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I la '- T'HE DESBR'ET FARMER SATURDAY, JULY .8, 1968.
H Of all the people in tbt
B world who M
Ought Nat f
H H be without a "Bell"
I It is the Farmer 1
B ' There are time when a Hie-jk
H phone it so much needed, that
H being without it mifht almost
M be clawed m criminal rl-M
H gence. m
H Whatever the emergency may '
B be, if a telephone is at hand, aid '
B can be summoned instantly.
B Oftimes the minute thus ,
sbbm W saved mark the dividing line beV
tween loss of life and property,
and its preservation. t
M Is your household prepared
H for cmergenciee Have you a,
H BELL telephone?
H 1 Get a "BelT now Don't pro-.
H , crastinatt and regret
K Everybody everywhere rings,
! , THIS Bell.
I . Rocky Monatafe Ml ;
Tritphon Co. I
BBSS!1 BBBBBBBBsl I ffrBrfffin AbbBMSBSmMIJ W I
H THE SCENIC LINE
M Connecting at Ogden Union
B Depot with all
SOUTHERN PACIFIC AND
OREGON SHORT LINE
m The Only Transcontinental
H Line Passing Directly
M Through Salt Lake City.
8 Splendidly Equipped 7ast jfc
Train Daily between B
Ogden and Denver C
Via Tkree Separate aad II
Dkthtct Scettk Routes. W
H THROUGH PULLMAN AND
CARS, DENVER, OMAHA,
H KANSAS CITY, ST. LOUIS
H AND CHICAGO WITHOUT
CHANGE. FREE RECLIN
H ING CHAIR CARS. - - -
H Personally Conducted Ezcvr-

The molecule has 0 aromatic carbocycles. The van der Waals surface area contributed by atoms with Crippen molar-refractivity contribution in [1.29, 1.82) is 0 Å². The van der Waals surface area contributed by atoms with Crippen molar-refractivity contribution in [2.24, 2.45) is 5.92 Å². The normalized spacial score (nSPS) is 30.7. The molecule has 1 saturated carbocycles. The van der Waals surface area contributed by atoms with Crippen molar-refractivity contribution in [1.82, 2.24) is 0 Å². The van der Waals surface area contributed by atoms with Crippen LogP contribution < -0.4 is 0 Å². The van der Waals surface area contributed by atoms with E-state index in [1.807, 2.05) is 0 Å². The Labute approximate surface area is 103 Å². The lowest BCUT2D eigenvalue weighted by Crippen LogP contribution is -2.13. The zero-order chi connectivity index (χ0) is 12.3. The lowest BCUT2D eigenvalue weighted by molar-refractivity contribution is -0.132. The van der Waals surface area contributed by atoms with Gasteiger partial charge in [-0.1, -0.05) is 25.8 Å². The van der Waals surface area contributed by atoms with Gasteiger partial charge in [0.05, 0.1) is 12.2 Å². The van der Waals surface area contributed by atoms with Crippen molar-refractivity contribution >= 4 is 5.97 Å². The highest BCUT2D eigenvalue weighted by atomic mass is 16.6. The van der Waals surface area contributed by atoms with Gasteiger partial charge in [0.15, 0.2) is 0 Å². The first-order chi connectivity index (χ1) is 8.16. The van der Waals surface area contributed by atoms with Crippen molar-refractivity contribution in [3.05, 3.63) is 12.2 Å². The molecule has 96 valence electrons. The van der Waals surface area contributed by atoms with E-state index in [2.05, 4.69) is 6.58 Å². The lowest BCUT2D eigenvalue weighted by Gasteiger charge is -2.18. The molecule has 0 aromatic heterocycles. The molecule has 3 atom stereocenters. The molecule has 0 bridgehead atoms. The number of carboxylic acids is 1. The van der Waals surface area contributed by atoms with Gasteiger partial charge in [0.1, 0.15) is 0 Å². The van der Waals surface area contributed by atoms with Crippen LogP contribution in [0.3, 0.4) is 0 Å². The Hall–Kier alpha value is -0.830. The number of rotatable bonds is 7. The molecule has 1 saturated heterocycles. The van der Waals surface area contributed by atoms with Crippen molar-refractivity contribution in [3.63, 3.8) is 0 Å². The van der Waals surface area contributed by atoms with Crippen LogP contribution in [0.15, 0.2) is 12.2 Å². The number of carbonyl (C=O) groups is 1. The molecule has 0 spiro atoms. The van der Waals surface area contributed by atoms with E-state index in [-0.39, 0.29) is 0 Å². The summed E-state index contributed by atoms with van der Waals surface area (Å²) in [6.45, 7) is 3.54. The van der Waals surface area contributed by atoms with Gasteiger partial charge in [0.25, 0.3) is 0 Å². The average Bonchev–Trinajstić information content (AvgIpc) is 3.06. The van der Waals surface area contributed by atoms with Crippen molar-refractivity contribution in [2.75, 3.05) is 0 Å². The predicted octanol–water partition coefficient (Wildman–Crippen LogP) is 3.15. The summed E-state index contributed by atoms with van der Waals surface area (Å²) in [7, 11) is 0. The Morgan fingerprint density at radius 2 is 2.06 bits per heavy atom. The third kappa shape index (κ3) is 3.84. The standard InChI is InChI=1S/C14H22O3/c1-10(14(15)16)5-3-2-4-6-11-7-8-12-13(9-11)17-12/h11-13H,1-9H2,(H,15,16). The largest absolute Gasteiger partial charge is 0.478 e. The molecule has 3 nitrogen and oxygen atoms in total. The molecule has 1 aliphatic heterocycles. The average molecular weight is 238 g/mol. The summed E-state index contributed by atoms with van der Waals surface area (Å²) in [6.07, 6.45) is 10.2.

DINING CARS, SERVICE
A LA CARTE ON ALL
B For rates, folders, fr Illw
H trated booklets, etc, inquire of
B your nearest ticket agent, speci
H fying the Rio Grande Route, or
H LA, B2NTON,
G. A. P. D.t Salt Lake City.
DR. W. H. STROTHER, O. D.
Authority on Eye Troubles
Broken Lenses Duplicated By Mail
ALL WORK GUARANTEED
Call, or Write to Mc if Your Eyes
Examination and Consultation Free
With C. E. W. BOWERS, Jeweler
73 Main St., Salt Lake City
! He Who Travels j
VIA THE I
1 PASSES THROUGH THE '
, BEST DRY FARMING
DISTRICTS IN UTAH 1
' AND NEVADA.
FOR INFORMATION RE- 1
i GARDING RATES AND f
; LAND WRITE OR CALL f
, ON I
J H. BURTNER, P. P. A. 1
169 Main St, Salt Lake City. 1
UTAH BEE-. KEEPERS'
President, E. S. Lovesy,
355 Sixth East Street, Salt Lake City.
First Vice-President, R. T. Rhees,
View, Weber County.
Second Vice-President, W. Belliston,
Secretary, A. Fawson, Grantsville.
Asst. Scc'y, Jas. Ncilsen, Holliday.
Salt Lake W. C. B ergon, Mill Creek.
Utah George Hone. Payson.
Wasatch J. A. Smith, Heber City.
Davis H. J. Butcher, Kaysvillle.
Box Elder J Hansen, Bear River City
Juab. Thomas Belliston, Nephi.
Washington J. L. Bunting, St George
Cache Nephi Miller, Providence.
Morgan T. R. G. Welch, Morgan.
Emery Chris Ottoson, Huntington.
Carbon. W. H. Horslcy, Price.
Sevier R. A. Lo , Austin.
Sanpete Walter Cox, Fairview.
Weber Mrs R. T. Rhees, View.
Engravers and Electrotypes
DE BOUZEK ENG. CO.,
27-29 W. South Temple St
SALT LAKE CITY
Tti E HQM 5. 1
This Department Edited by Miss
Hazel Love, State Agricul
SUBSTITUTES FOR MEAT.
Macaroni is a very valuable food
and is one of our, best substitutes for
meat; it is cheap and nutritious, but
being deficient in fat, should be com
bined with cream, butter or cheese to
mako a perfect food.
Baked Macaroni with Cheese.
Break macaroni in one inch pieces
and boil in salted water twenty min
utes. Into a butter dish put a layer
of the cooked macaroni, sprinkle with
gnatcd cheese, or it may be cut in